I brought her home, temporarily, I thought, and then we fell in love. And when you fall in love with a pit bull—and you inevitably will, if you meet one, fall in love—you need to be prepared to answer a lot of questions from skeptics on the street. “Why would you have a pit bull?” they ask, and sometimes they aren’t quite that polite.
Does the fact that people question our pit bull love make it that much more intense? Possibly—because, in the case of Sula, I know that I saved her life, and despite what some people say, saving an animal’s life is never a selfless act; there are huge emotional rewards. Like all forbidden love, from Romeo and Juliet on down the line, each time anyone questions or disapproves of our love, we defiantly love each other even more than before. But I think, like most other pit bull owners I know, that my love of Sula had more to do with this: She made me laugh; she had the good sense to turn and run away from bad music on the street; she liked to hug. And she loved to play practical jokes like hiding my glasses while I was taking a bath. We even had our own song: Corinne Bailey Rae’s “Like a Star” was, I am certain, written for us.
Sula changed my life in a different way from Brando, because it was her idea, it seemed, to move on in. And I accepted her proposal, without having any idea how it would work out. She also changed me because there wasn’t a day that people didn’t judge her solely on how she looked.
Pit bulls are devoted. They are known to sing, proudly, in ridiculously operatic voices. I know pit bulls who have nursed kittens and another who adopted a piglet as its own. And this I know from photographs of them in New Orleans wading through water up to their necks: when you take away their unmistakable dog bodies, their round skulls and even-set eyes make them look remarkably like infants or old, bald men, or occasionally like the overly pancaked face of Judy Garland in decline. And like infants, old men, and Judy Garland, pit bulls are capable of expressing anguish and despair, as well as their euphoric joy in being alive.
Pit bulls can convey an incredible joy at being alive.
What did I do before pit bulls? Sometimes I can’t remember, no matter how hard I try. I went to the movies. I found the time to read every magazine to which I subscribed. I wrote books and magazine articles in which not a single animal appeared. I traveled incessantly. Yet I don’t recall much joy in any of those things. Pit bulls expect more than just being a pet, so eventually, I rearranged my priorities to fit them in. Increasingly, they were the subjects of my work, and even when I was writing about people, it was the pit bulls of the world who took on the role of my muse.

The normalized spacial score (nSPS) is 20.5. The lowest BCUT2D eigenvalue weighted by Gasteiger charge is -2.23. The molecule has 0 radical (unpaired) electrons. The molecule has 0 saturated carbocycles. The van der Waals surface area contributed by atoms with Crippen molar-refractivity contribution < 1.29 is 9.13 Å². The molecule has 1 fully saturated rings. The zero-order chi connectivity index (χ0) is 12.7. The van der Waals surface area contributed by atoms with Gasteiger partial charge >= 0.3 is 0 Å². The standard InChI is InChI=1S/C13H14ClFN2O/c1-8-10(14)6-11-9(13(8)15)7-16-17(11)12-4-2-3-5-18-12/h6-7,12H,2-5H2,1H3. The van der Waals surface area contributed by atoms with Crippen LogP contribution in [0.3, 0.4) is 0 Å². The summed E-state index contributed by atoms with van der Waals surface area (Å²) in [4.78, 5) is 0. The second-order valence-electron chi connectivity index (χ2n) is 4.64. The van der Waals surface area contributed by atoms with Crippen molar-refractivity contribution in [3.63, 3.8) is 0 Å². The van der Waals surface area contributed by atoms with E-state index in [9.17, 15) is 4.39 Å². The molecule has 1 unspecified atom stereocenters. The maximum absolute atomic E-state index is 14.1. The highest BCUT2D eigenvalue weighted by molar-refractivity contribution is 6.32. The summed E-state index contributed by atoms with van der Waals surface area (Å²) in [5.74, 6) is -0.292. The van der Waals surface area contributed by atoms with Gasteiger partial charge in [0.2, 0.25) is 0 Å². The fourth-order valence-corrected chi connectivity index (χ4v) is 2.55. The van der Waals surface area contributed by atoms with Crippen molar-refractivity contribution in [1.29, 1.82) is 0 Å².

Sula, who is no longer with me, lives on in the foundation I named after her. One of the things she taught me is that there is a whole world of people who love their pit bulls, and everyone else’s too. The Sula Foundation is completely volunteer-run, and we work to educate and promote responsible pit bull ownership in New Orleans and beyond. We do some rescue, but most of what we do is build relationships with other pit bull owners, through low-cost vaccination clinics, spay/neuter programs, training, and advocacy. Through this work, I’ve become embedded in a social fabric that wraps above, beside, and below my own. Pit bulls are what we have in common, and once it is known that we have that in common, all other social barriers are gone.
The Sula Foundation was inspired by the author’s first pit bull, Sula.
But there is still work to do. I have a T-shirt that reads “I Love My Pit Bull” in groovy 1970s-style lettering. Actually, I have three of these shirts, so that I know there is always one clean and ready to wear. (I also have shirts that read “my pit bull is a SAINT” and “Pit Bulls for Peace”—all part of a series of shirts designed to raise funds for the Sula Foundation.) People see me wearing them and ask where I found them, or they point and say, “That’s funny!” because they know pit bulls as dogs that are undeserving of anyone’s love.